The movie is a weird little entry, the idea of a killer elevator is truly absurd, but is no less strange that a killer car (Christine, The Car, The Hearse) or dry-cleaning press (The Mangler), and Maas clearly knows that, but the actors play this straight as can be, and it makes for a fun, campy watch. There are some slow parts though, Felix sorting through various newspaper  clippings and circuitry diagrams for the lift can me a bit tedious, and the growing rift between he and his wife doesn't exactly set the film on fire, but the fun kills and well-crafted low-budget thrills make for a good watch with stylish visuals and an incredulous premise that somehow works.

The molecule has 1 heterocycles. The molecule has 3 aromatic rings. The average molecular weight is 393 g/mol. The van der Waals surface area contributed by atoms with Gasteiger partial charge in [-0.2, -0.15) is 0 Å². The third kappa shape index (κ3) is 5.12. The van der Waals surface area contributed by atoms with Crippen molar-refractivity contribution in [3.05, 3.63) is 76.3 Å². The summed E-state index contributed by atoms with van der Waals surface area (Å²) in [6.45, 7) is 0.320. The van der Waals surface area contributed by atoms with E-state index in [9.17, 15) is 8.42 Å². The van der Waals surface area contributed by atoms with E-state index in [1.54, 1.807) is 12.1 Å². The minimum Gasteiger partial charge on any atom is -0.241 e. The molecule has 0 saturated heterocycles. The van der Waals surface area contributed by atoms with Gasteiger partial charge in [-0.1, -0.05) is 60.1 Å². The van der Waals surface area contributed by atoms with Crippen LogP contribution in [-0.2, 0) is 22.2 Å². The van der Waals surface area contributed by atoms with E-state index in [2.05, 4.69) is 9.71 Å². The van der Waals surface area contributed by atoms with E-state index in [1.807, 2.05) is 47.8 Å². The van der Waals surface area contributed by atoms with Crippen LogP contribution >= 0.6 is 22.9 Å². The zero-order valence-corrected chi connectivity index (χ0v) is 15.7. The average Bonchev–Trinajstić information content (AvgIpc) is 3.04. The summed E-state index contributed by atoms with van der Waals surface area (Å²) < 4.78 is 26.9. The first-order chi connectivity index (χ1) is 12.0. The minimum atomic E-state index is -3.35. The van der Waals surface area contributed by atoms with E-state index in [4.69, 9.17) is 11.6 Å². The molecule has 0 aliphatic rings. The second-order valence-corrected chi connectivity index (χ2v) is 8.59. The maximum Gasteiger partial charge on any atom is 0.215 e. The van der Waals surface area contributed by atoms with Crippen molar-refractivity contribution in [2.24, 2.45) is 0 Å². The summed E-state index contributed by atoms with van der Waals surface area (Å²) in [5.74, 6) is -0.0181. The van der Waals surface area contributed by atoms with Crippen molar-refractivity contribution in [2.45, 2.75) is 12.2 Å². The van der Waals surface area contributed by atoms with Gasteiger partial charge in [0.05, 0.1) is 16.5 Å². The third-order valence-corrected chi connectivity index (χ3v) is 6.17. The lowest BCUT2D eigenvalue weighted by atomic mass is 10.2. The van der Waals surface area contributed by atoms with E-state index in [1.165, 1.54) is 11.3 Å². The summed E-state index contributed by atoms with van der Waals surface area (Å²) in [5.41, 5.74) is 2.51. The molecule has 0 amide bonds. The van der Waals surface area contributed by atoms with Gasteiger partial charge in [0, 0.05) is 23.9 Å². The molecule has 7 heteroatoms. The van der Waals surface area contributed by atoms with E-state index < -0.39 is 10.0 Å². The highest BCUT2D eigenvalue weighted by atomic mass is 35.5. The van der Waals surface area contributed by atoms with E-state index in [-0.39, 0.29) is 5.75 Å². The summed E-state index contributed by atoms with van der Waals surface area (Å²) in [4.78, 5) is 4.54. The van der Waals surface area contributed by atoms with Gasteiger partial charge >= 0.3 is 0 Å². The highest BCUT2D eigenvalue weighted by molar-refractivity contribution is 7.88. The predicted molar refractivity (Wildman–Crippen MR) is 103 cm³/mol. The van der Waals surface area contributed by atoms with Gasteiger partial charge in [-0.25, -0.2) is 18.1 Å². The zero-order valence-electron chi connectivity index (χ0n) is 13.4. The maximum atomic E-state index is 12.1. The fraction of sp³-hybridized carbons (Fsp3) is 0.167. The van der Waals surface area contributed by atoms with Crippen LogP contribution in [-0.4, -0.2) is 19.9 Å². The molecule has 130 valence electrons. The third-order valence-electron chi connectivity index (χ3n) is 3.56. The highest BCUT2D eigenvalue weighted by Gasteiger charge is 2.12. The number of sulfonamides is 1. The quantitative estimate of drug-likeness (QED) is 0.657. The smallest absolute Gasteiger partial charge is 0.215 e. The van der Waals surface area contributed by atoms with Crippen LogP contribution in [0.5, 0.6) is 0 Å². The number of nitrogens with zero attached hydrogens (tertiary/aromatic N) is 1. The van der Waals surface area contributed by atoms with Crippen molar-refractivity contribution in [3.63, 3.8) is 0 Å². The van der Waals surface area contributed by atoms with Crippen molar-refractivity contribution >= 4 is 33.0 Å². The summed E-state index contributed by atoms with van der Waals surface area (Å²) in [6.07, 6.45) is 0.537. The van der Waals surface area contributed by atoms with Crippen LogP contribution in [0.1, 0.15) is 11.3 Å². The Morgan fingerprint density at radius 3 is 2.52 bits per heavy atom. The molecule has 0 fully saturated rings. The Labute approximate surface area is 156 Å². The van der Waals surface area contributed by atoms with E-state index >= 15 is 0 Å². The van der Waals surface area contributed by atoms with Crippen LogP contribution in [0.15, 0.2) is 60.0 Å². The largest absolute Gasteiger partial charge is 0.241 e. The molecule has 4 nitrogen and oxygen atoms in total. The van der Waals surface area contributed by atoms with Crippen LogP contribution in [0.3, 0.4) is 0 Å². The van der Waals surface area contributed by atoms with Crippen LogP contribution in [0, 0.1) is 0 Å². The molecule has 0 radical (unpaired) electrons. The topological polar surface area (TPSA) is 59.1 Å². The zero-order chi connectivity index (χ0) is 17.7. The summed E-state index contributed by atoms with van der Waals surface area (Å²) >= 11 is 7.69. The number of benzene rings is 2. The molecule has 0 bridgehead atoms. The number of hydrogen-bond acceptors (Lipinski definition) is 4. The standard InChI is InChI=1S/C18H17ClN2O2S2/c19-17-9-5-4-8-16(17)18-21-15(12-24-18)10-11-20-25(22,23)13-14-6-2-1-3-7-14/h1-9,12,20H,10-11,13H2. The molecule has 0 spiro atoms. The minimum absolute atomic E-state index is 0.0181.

A scene involving a young girl playing in the lobby near a trio of lift doors is well done, she plays a game with the seemingly sentient apparatus, a sort of peek-a-boo that nearly ends in the young girl's death, crushing her precious dolly in it's doors. The finale of this one is a bit kooky, with Felix facing off against the lift's organic-microprocessor brain, but it does manage to squeeze in one more kill with the lift using it's tentacle-esque cables to murder one f it's creators, it's a fun scene and close the movie out on an appropriately cheesy/awesome note.